- Medicine-Based Values?
Ethics committees, judgment, common morality
In his classical article with the unforgettable title "How medicine saved the life of ethics" (Toulmin 1982), Stephen Toulmin claims that medicine saved ethics by giving the philosophers a positive reality check through medical challenges: (1) Ethics in medicine is a serious topic, not just something to discuss at seminars. If, for example, both A and B need treatment and there are only enough resources for one , the fundamental interests of these two people compete against each other. (2) In clinical medicine, the individual case might demand a different approach than that suggested by theory. Similarly, an ethicist who is confronted by a diversity of medical cases becomes aware of the fact that solutions drawn from ethical theory can be irrelevant in practice. (3) The moral philosopher has often focused on the individual and his or her universal commitments. The fact that ethical dilemmas can have deep roots in practical challenges and must be understood within a certain context has been "forgotten." (4) In clinically relevant ethics, it is important to find solutions that all involved parties find reasonable. This revitalizes central Aristotelian schools of thought on, for example, ethical judgment and situational understanding.
Today, there is a common understanding that in both the education of doctors and in the implementation of medical knowledge and technology there needs to be ethical guidelines and control. Toulmin wants us to see that the background for this agreement is multifaceted. It was not just the ethicists who saved the doctors. The doctors helped the ethicists to escape their academic isolation.
The establishment of ethics committees is perhaps the most interesting example of this. Here it is especially clear how ethical judgment establishes a basis for decision making: Each case presented to an ethics committee is special because one cannot reference decisions made in similar cases. At the same time, we are expected to handle similar cases equally. Consideration of the concrete, individual case must be balanced with the principle of similar treatment. Second, as a committee member, one must interpret and respect ethical principles that cannot be easily defined. Every principle must be interpreted and implemented within a specific and concrete context. Third, one must consider the law, but seen isolated, the implications of relevant rules can be difficult to determine. Fourth, the status of principles and rules are open for interpretation. The most important example of this is the Declaration of Helsinki, which was established through cooperation between the worlds' doctors unions. The strength and end result of such a document can be discussed. Fifth, multiple but partly conflicting juridical and ethical considerations can be [End Page 179] relevant at the same time. An example: Decisions about confidentiality can prevent data gathering that is crucial in ensuring that a research project is scientifically acceptable. Two important ethical considerations are then put up against one another. As a sixth and final point, it can be mentioned that the ethics committee is expected to make a qualitative, scientific judgment. But what kind of quality judgment and how detailed it should be is up for discussion.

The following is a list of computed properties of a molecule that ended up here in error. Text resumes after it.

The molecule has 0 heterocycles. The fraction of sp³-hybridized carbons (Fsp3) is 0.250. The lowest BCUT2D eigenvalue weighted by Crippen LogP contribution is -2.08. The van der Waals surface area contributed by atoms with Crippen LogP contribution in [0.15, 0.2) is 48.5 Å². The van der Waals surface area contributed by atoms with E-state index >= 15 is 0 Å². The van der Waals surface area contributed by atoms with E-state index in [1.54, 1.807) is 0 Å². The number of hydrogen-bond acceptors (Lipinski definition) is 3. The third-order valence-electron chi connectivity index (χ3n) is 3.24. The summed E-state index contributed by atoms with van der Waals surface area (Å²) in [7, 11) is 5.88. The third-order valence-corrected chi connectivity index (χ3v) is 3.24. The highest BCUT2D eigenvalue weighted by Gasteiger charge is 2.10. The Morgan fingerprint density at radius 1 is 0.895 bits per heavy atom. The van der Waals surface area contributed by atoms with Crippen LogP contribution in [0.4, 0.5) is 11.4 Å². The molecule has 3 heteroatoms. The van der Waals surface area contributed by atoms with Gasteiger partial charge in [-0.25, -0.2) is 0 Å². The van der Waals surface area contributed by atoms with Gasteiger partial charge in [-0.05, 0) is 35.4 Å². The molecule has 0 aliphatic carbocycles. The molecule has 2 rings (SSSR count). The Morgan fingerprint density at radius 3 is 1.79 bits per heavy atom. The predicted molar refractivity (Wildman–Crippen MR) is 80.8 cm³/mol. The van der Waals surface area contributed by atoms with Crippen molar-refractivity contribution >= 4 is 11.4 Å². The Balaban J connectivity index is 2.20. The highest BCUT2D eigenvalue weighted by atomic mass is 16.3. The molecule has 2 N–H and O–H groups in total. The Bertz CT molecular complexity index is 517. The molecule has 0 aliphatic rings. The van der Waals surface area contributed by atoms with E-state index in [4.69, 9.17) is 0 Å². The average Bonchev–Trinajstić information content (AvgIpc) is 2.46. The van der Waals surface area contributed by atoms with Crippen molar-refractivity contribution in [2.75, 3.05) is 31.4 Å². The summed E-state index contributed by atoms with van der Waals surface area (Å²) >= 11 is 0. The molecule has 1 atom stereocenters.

Two Definitions of Ethical Judgment
The fact that the committee must base their holistic decision on ethical judgment means that the committee, in an important sense of the word, stands freely: It can be difficult to refer to specific ethical rules or laws when making an external review of the committee's decision. Unless the committee has clearly not followed known principles and rules, then the committee is able to confront criticism by replying that the decision is based on holistic considerations, where many views have been taken into account. In this way, the usage of ethical judgment makes sure that the committee has freedom to act. The catch here is that the committee's responsibility becomes even more obvious. One cannot simply say that the decision is made based on rules and principles formulated by others, such as the state. The committee must, as a unit, be able to defend their decision.
The complexity of the work of the committee can, however, make it more tempting to think about ethics in...